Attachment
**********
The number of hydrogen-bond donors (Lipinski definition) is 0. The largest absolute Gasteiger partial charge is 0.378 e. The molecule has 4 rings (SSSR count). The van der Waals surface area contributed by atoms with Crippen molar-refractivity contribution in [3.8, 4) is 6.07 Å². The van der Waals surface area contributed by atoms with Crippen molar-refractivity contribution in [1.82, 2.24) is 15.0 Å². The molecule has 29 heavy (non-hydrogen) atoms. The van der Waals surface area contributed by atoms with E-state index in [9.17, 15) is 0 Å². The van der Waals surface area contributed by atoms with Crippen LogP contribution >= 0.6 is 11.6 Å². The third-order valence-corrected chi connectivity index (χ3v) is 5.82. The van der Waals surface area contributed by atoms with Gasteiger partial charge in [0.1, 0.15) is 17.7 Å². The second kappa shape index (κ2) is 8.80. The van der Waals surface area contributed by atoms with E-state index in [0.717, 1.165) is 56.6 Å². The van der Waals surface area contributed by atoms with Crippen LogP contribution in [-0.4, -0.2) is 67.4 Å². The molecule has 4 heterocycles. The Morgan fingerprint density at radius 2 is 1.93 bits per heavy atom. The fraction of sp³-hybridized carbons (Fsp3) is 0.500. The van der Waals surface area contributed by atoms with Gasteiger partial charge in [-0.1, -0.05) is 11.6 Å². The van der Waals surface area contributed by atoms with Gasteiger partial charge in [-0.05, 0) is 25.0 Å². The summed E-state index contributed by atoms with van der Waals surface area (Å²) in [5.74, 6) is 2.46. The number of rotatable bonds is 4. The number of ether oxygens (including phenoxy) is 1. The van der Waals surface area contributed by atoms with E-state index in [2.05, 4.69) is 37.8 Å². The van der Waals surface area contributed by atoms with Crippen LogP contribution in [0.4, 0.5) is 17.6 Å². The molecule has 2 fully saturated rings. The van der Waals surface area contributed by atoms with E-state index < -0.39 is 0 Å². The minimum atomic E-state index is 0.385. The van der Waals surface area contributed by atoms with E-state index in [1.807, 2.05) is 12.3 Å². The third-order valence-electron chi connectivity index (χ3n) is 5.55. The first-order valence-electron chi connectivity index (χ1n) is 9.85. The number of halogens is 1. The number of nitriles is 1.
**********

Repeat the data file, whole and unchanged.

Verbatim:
The number of hydrogen-bond donors (Lipinski definition) is 0. The largest absolute Gasteiger partial charge is 0.378 e. The molecule has 4 rings (SSSR count). The van der Waals surface area contributed by atoms with Crippen molar-refractivity contribution in [3.8, 4) is 6.07 Å². The van der Waals surface area contributed by atoms with Crippen molar-refractivity contribution in [1.82, 2.24) is 15.0 Å². The molecule has 29 heavy (non-hydrogen) atoms. The van der Waals surface area contributed by atoms with E-state index in [9.17, 15) is 0 Å². The van der Waals surface area contributed by atoms with Crippen LogP contribution >= 0.6 is 11.6 Å². The third-order valence-corrected chi connectivity index (χ3v) is 5.82. The van der Waals surface area contributed by atoms with Gasteiger partial charge in [0.1, 0.15) is 17.7 Å². The second kappa shape index (κ2) is 8.80. The van der Waals surface area contributed by atoms with E-state index in [0.717, 1.165) is 56.6 Å². The van der Waals surface area contributed by atoms with Crippen LogP contribution in [-0.4, -0.2) is 67.4 Å². The molecule has 4 heterocycles. The Morgan fingerprint density at radius 2 is 1.93 bits per heavy atom. The fraction of sp³-hybridized carbons (Fsp3) is 0.500. The van der Waals surface area contributed by atoms with Gasteiger partial charge in [-0.1, -0.05) is 11.6 Å². The van der Waals surface area contributed by atoms with Gasteiger partial charge in [-0.05, 0) is 25.0 Å². The summed E-state index contributed by atoms with van der Waals surface area (Å²) in [5.74, 6) is 2.46. The number of rotatable bonds is 4. The number of ether oxygens (including phenoxy) is 1. The van der Waals surface area contributed by atoms with E-state index in [2.05, 4.69) is 37.8 Å². The van der Waals surface area contributed by atoms with Crippen LogP contribution in [0.4, 0.5) is 17.6 Å². The molecule has 2 fully saturated rings. The van der Waals surface area contributed by atoms with E-state index < -0.39 is 0 Å². The minimum atomic E-state index is 0.385. The van der Waals surface area contributed by atoms with E-state index in [1.807, 2.05) is 12.3 Å². The third-order valence-electron chi connectivity index (χ3n) is 5.55. The first-order valence-electron chi connectivity index (χ1n) is 9.85. The number of halogens is 1. The number of nitriles is 1.